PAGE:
“Hamnet” is more than just a typo

Haunting portrait of Shakespeare and his son at Emerson Paramount Center through Oct. 7,

Ollie+West+in+the+title+role+of+Hamnet%2C+the+11-year-old+son+of+William+Shakespeare.
Ollie West in the title role of Hamnet, the 11-year-old son of William Shakespeare.

Ollie West in the title role of Hamnet, the 11-year-old son of William Shakespeare.

Raider Times photo / Gianmarco Bresadola

Raider Times photo / Gianmarco Bresadola

Ollie West in the title role of Hamnet, the 11-year-old son of William Shakespeare.

Sarah Vail, Raider Times staff

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The stage is set with a screen that displays live footage of the audience, almost as though it’s a mirror. As the lights lower, a young boy in a hoodie, jeans, and backpack comes onto the stage, he introduces himself as Hamnet. (Yes, Hamnet, not Hamlet). We soon find out that this young boy is the late 11-year-old son of William Shakespeare, played by Ollie West. 

Some of the moments in show may be hard for the audience … however you won’t want to look away.”

The dialogue consists of the young boy talking to the audience about whatever is on his mind, whether it be a song he learned, or how much he longs for his father to return. Hamnet also talks about how he wants to be a great man, like Hamlet. He looks to the audience to feel a sense of closeness to his father.

Eventually, a man appears on the screen. He is walking down the aisle and onto the stage, however we only see that on the screen, not in real life. This man turns out to be William Shakespeare, who confronts his son, “You need to stop haunting me.”

The dialogue between Shakespeare and Hamnet shows two sides to a story about the separation of father and son. We learn more about how Shakespeare wanted to rid of his own guilt over leaving his son, and how Hamnet wanted to measure up to his father’s famous character, Hamlet.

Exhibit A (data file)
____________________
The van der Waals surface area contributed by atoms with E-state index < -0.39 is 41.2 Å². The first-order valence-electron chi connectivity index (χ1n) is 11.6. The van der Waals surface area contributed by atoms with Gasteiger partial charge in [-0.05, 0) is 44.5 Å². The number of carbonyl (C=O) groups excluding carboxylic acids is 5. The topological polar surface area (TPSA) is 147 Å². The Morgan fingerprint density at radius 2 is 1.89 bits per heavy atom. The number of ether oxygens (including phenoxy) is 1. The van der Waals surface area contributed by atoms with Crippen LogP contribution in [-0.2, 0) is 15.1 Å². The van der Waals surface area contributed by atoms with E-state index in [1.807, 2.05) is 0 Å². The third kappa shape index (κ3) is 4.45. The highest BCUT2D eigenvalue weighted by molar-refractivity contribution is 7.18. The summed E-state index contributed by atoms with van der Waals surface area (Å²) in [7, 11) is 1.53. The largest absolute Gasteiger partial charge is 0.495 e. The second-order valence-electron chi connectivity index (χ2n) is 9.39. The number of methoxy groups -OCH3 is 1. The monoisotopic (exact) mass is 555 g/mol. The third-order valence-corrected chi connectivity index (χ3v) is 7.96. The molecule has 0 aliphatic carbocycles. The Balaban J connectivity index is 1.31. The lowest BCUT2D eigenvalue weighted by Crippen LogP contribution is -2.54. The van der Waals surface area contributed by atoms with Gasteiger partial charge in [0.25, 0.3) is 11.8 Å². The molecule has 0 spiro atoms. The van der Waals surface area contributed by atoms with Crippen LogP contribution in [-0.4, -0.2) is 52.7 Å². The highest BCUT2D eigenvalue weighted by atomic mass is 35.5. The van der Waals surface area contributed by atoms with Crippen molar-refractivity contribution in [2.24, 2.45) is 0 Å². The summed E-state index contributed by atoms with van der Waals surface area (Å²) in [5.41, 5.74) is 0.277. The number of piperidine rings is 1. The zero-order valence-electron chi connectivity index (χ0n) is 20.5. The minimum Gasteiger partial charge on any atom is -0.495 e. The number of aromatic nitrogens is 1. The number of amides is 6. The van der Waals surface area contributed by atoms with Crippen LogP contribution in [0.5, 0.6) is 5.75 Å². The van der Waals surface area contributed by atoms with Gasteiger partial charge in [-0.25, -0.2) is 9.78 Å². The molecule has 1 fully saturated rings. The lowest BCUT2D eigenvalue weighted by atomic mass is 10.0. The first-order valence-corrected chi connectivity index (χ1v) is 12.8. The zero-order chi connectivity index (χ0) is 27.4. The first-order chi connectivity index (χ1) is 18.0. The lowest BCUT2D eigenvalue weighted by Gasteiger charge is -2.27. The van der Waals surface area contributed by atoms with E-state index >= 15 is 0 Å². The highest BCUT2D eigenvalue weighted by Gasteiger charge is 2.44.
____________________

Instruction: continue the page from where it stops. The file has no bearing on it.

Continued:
“Hamnet,” on stage at the Emerson Paramount Center through Oct. 7, is confusing and uncomfortable yet intimate and real. The awkwardness between Hamnet and Shakespeare does a great job at portraying the complexities of a broken family relationship.

Raider Times photo / Gianmarco Bresadola
Ollie West in the title role of Hamnet, the 11-year-old son of William Shakespeare.

Despite Hamnet reading and hearing about his own father countless times, he still becomes struck when he is actually faced with his father. Some of the moments in show may be hard for the audience to watch, considering how unbelievably personal they are, however you won’t want to look away.

You will undoubtedly leave the show contemplating life, death, and relationships. The performance put on by Ollie West is haunting and genuine. However, West is passing his role onto Aran Murphy for the last few performances (Oct. 3-7). In watching “Hamnet,” there will be something new and personal for you to take away from this unconventional take on the classic story of an estranged father.

(“Hamnet” is playing at Emerson Paramount Center through Oct. 7, 2018. For tickets or information, go to https://artsemerson.org.)

–Sept. 30, 2018–

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“Hamnet” is more than just a typo